Chinese, Iranian Hackers Targeted Biden And Trump Campaigns, Google Says
Almost exactly four years after Russian operatives hacked into the email accounts of prominent Democrats ahead of the 2016 election, Google confirmed on Thursday that foreign adversaries are still at it.
Chinese-backed hackers were observed targeting former Vice President Joe Biden's campaign staff, and Iranian-backed hackers were seen targeting President Trump's campaign staff. Both were targeted with phishing attacks, according to Shane Huntley, the head of Google's Threat Analysis Group.
He said there was no sign the attempts were successful.
Huntley made the announcement on Twitter, and also said Google passed the information onto federal law enforcement.
Recently TAG saw China APT group targeting Biden campaign staff & Iran APT targeting Trump campaign staff with phishing. No sign of compromise. We sent users our govt attack warning and we referred to fed law enforcement. https://t.co/ozlRL4SwhG— Shane Huntley (@ShaneHuntley) June 4, 2020
"Phishing" is when an attacker sends an email to a target often disguised as one meant to appear from a trusted source. The message can include a link designed to trick the target to click and download malicious software, or point the target to a website controlled by the attacker that might try to capture information.
Google's announcement provided a reminder that Russia's interference game plan from the 2016 election is out in the open, and that other countries could attempt to replicate some or all of it this presidential election cycle.
In a statement, the Biden campaign said Google had notified it of the attempted intrusions.
"We have known from the beginning of our campaign that we would be subject to such attacks and we are prepared for them," the campaign said in a statement. "Biden for President takes cybersecurity seriously. We will remain vigilant against these threats and will ensure that the campaign's assets are secured."
The Trump campaign had not responded to a request for comment at the time this story was ready to be published.
The intrusion attempts aren't the first of this election cycle.
Earlier this year, The New York Times reported that Russia hacked the Ukrainian gas company that paid Biden's son for a time. Microsoft announced last year that Iranian hackers were targeting Trump campaign staffers as well as journalists and current and former U.S. officials.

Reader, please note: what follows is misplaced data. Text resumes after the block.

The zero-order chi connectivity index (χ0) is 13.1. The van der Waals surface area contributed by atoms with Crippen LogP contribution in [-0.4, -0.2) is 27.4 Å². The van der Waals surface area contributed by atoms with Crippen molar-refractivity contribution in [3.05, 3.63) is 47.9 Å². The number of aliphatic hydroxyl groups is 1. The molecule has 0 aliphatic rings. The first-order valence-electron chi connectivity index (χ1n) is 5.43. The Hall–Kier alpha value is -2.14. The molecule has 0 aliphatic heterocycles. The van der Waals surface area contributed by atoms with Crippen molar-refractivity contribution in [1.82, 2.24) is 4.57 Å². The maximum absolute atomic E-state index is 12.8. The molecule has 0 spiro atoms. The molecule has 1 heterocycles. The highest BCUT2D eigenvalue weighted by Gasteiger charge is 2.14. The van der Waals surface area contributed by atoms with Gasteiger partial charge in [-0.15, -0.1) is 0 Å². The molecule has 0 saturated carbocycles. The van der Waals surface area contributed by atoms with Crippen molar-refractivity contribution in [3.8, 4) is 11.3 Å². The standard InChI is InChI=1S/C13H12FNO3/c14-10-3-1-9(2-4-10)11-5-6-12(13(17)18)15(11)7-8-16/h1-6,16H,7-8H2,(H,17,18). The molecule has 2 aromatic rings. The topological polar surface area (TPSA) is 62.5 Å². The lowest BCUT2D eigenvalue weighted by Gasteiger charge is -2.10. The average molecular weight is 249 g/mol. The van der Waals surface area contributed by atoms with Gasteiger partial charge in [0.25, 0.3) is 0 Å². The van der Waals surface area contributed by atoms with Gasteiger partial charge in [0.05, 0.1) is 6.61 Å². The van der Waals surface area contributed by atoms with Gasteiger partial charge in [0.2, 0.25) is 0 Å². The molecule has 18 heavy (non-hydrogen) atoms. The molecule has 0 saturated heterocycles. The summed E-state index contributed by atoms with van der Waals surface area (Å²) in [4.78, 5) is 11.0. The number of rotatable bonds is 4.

All of this comes as no surprise to the election security community, which has been saying for years that campaigns are potentially the most vulnerable part of the election ecosystem.
They often don't have the time or money to develop long-term security plans. And they're bringing in new staff all the time without training. Those staffers and sometimes volunteers may also be using their own equipment or accounts.
"The irony of campaigns is they are the grittiest and least-resourced startups that are out there, but they're incredibly valuable targets," said Robby Mook, Hilary Clinton's 2016 campaign manager, in comments to NPR in 2018.
Since the 2016 election, however, there has been recognition of the problem from both political parties. The Democratic National Committee in particular has made a public showing of releasing campaign cybersecurity checklists, after it came under intense scrutiny for its cyber failings in 2016.
Russian influence specialists in 2016 released material stolen from Democrats and embarrassed the party's leaders, costing its chairwoman her job and at times changing the focus of the campaign.
But attackers also continue to grow more advanced, says Aaron Higbee, the co-founder of the cybersecurity firm Cofense, which focuses on phishing defense.
Higbee recently encountered a phishing email sent by the same Russian hacking group that broke into the account of Clinton campaign chairman John Podesta in 2016. Higbee said the new message made the 2016 phishing attack look simple in hindsight.
"What that says to me is they didn't have to try that hard to hack the 2016 election," said Higbee. "They're certainly more capable, and that's what we should be looking out for."
Copyright 2021 NPR. To see more, visit https://www.npr.org.